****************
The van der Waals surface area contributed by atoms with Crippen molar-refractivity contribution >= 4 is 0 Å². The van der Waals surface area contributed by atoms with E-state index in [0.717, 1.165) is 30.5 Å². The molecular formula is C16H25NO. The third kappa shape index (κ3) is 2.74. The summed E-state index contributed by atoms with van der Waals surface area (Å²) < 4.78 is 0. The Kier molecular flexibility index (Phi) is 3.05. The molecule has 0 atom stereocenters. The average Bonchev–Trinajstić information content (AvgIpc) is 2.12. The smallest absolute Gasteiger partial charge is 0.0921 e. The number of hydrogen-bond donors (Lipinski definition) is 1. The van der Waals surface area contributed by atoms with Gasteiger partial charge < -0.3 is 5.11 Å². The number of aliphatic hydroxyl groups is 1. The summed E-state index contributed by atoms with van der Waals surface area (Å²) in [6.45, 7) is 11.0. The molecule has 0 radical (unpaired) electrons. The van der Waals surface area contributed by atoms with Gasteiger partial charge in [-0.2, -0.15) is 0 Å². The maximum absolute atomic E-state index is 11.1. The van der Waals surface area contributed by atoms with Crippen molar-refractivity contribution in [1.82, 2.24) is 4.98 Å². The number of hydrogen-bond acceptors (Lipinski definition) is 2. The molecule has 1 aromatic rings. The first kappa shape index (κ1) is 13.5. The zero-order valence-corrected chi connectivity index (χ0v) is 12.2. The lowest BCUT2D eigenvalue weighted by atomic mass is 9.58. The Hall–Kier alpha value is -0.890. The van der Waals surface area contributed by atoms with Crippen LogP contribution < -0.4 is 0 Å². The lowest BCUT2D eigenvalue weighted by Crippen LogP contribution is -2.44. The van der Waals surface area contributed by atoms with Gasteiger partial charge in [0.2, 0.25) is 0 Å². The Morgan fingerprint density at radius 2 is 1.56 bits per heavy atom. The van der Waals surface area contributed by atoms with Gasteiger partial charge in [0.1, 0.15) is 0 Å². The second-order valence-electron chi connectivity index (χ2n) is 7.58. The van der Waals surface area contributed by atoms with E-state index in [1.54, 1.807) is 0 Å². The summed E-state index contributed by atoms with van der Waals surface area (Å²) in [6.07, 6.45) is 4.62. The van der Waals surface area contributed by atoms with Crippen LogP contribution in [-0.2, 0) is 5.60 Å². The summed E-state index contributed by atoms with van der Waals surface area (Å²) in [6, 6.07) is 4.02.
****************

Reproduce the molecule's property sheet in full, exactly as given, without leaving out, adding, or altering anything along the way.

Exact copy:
The van der Waals surface area contributed by atoms with Crippen molar-refractivity contribution >= 4 is 0 Å². The van der Waals surface area contributed by atoms with E-state index in [0.717, 1.165) is 30.5 Å². The molecular formula is C16H25NO. The third kappa shape index (κ3) is 2.74. The summed E-state index contributed by atoms with van der Waals surface area (Å²) < 4.78 is 0. The Kier molecular flexibility index (Phi) is 3.05. The molecule has 0 atom stereocenters. The average Bonchev–Trinajstić information content (AvgIpc) is 2.12. The smallest absolute Gasteiger partial charge is 0.0921 e. The number of hydrogen-bond donors (Lipinski definition) is 1. The van der Waals surface area contributed by atoms with Gasteiger partial charge < -0.3 is 5.11 Å². The number of aliphatic hydroxyl groups is 1. The summed E-state index contributed by atoms with van der Waals surface area (Å²) in [6.45, 7) is 11.0. The molecule has 0 radical (unpaired) electrons. The van der Waals surface area contributed by atoms with Gasteiger partial charge in [-0.2, -0.15) is 0 Å². The maximum absolute atomic E-state index is 11.1. The van der Waals surface area contributed by atoms with Crippen molar-refractivity contribution in [1.82, 2.24) is 4.98 Å². The number of hydrogen-bond acceptors (Lipinski definition) is 2. The molecule has 1 aromatic rings. The first kappa shape index (κ1) is 13.5. The zero-order valence-corrected chi connectivity index (χ0v) is 12.2. The lowest BCUT2D eigenvalue weighted by atomic mass is 9.58. The Hall–Kier alpha value is -0.890. The van der Waals surface area contributed by atoms with Crippen LogP contribution < -0.4 is 0 Å². The lowest BCUT2D eigenvalue weighted by Crippen LogP contribution is -2.44. The van der Waals surface area contributed by atoms with Gasteiger partial charge in [0.2, 0.25) is 0 Å². The Morgan fingerprint density at radius 2 is 1.56 bits per heavy atom. The van der Waals surface area contributed by atoms with Gasteiger partial charge in [0.1, 0.15) is 0 Å². The second-order valence-electron chi connectivity index (χ2n) is 7.58. The van der Waals surface area contributed by atoms with E-state index in [1.54, 1.807) is 0 Å². The summed E-state index contributed by atoms with van der Waals surface area (Å²) in [6.07, 6.45) is 4.62. The van der Waals surface area contributed by atoms with Crippen LogP contribution in [-0.2, 0) is 5.60 Å². The summed E-state index contributed by atoms with van der Waals surface area (Å²) in [6, 6.07) is 4.02.